70 years of cardiac rehabilitation in Switzerland and Europe – from history to new horizons

Cardiovasc Med. 2019;22:w02034

University Clinic for Cardiology, University Hospital, Inselspital, Bern

Published on 20.06.2019

Cardiovascular prevention and rehabilitation programmes aim to reach out to persons at risk and patients with established disease, and to help achieve long-term maintenance of a healthy lifestyle.

Evolution of cardiac rehabilitation in Switzerland

Structured cardiac rehabilitation (CR) goes back to the late 1960s in Switzerland and elsewhere, and was, in the beginning, given only in rehabilitation clinics [1]. In 1972, the first ambulatory CR programmes became available for patients in Zurich and Bern. In 1989 the Swiss Working Group for CR (SAKR) was founded as an official working group of the Swiss Cardiology Society. In 1992, the SAKR established its first quality criteria to be applied in order to receive the official recognition of the institutions for CR in Switzerland (fig. 1). In 2017, sports cardiology joined the SAKR and the working group was named Swiss Working Group for Cardiovascular Prevention, Rehabilitation and Sports Cardiology (SCPRS). According to www.SCPRS.ch, there are actually 64 outpatient and 13 inpatient CR programmes.
Figure 1
Development of structured cardiovascular rehabilitation and prevention in Switzerland.
Traditionally, CR services aim to restore the physical, psychological, and vocational status of cardiac patients [17]. In recent times, the main focus has moved from the restoration of a patient’s health following an acute event towards a more pronounced long-term, targeted, secondary prevention intervention. Over time, a slow but constant increase of ambulatory CR programmes occurred and a few new inpatient programmes started in recent years. Today, exercise-based, multidisciplinary CR with a minimum of 24–36 sessions is recommended as a class IA indication by the European Guidelines for patients hospitalised for an acute coronary event or revascularisation and for patients with heart failure to improve outcome.
Rehabilitative and preventive care is provided by a team of professionals including preventive cardiologists, exercise experts (physiotherapists and sports scientists), nurses, dieticians, psychologists, occupational therapists and social services experts. Primary and secondary prevention of cardiovascular disease both require specialist knowledge and a wide range of professional skills in order to provide successful evidence-based preventive and rehabilitative care. Because primary and secondary prevention have common approaches in terms of lifestyle and risk factor intervention and some drug treatments, and are founded on a strong evidence base, it seems reasonable to combine professional efforts by integrating prevention and rehabilitation for all high risk patients.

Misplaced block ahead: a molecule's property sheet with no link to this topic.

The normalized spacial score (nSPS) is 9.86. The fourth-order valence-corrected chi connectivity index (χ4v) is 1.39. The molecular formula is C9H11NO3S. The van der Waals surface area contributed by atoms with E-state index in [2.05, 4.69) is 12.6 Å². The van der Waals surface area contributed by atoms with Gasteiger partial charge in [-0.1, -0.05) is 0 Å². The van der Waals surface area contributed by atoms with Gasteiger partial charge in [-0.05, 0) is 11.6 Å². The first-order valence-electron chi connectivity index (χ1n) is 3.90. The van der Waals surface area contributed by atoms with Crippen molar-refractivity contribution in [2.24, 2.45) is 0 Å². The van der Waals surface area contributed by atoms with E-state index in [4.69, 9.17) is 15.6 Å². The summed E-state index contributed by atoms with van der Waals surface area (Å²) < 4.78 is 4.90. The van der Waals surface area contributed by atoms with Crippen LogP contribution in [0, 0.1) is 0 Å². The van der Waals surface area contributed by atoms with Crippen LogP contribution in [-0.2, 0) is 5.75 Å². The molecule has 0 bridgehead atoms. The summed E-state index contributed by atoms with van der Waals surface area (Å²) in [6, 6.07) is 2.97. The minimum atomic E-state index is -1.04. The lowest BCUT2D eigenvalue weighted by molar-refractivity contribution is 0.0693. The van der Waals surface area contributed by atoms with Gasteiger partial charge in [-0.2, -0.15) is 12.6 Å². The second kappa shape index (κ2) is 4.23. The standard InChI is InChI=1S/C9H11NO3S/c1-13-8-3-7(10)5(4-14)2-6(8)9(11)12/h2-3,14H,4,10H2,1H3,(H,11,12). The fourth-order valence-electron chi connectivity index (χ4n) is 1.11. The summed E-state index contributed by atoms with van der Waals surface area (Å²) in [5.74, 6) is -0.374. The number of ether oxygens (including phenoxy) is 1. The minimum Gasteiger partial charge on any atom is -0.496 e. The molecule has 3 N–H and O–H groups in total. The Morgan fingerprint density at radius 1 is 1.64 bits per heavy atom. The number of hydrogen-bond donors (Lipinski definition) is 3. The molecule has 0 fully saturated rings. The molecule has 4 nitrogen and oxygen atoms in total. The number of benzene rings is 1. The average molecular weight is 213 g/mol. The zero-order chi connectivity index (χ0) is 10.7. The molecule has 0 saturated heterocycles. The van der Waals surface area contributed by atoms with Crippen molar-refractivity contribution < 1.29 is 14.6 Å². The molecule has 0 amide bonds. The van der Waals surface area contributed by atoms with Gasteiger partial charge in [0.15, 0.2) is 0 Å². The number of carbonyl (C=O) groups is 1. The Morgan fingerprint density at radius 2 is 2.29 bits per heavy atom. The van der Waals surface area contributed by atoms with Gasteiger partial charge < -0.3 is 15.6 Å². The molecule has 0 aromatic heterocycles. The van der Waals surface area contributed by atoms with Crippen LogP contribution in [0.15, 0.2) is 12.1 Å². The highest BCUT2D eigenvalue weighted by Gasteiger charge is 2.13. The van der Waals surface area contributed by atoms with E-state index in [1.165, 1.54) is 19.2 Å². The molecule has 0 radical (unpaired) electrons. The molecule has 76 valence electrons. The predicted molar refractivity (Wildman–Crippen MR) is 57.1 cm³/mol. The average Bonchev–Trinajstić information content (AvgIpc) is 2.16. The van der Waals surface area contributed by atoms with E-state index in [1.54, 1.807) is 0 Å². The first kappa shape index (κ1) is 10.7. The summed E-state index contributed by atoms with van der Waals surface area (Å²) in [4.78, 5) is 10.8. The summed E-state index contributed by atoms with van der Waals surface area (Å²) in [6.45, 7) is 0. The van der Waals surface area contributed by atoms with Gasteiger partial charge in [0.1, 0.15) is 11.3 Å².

Exercise is medicine

Physical exercise is the cornerstone and the main evidence-based intervention in secondary prevention programmes.
Over recent decades, scientific evidence has accumulated that proves the role of physical activity and exercise in the prevention and treatment of cardiovascular disease beyond any reasonable doubt [8, 9]. Few treatment strategies in medicine have been evaluated so rigorously in large patient groups as regular physical exercise. Exercise training has been shown to have direct benefits on the heart and coronary vasculature, including on endothelial function, autonomic tone, coagulation and clotting factors and inflammatory markers, the development of coronary collateral vessels and the mobilisation of endothelial progenitor cells (fig. 2). Physical activity also helps to correct many established atherosclerotic risk factors, including elevated blood pressure, insulin resistance and glucose intolerance, elevated triglyceride concentration, low high-density lipoprotein (HDL) cholesterol concentrations and obesity. Exercise in combination with weight reduction can decrease low-density lipoprotein cholesterol concentrations and limit the reduction in HDL cholesterol that often occurs with a reduction in dietary saturated fat. Reduction in mortality may also be mediated through improvements in risk factors for atherosclerotic disease. Therefore, physical activity and exercise training are promoted in most government health initiatives for primary and secondary prevention of cardiovascular disease, and have become a cornerstone in secondary prevention programmes. Physical activity is a class IB recommendation for primary prevention. Exercise training is a class IA recommendation for all eligible patients with acute coronary syndrome (ACS), for patients immediately after coronary artery bypass grafting or percutaneous coronary intervention and for patients with peripheral artery disease. It is a class IB recommendation for patients with stable chronic angina in most national and international guidelines. Exercise training is also a recognised treatment modality in clinically stable heart failure patients and contributes to an improvement of exercise tolerance, an increase in health related quality of life and a reduction of re-hospitalisation rates, with a trend towards reduction of mortality in trials where follow-up was longer than 12 month. Physical activity is also considered a main component of neurovascular, diabetes and pulmonary rehabilitation programmes. Indications for exercise training are rapidly expanding to include many other diseases such as cancer, rheumatic diseases and mental disorders.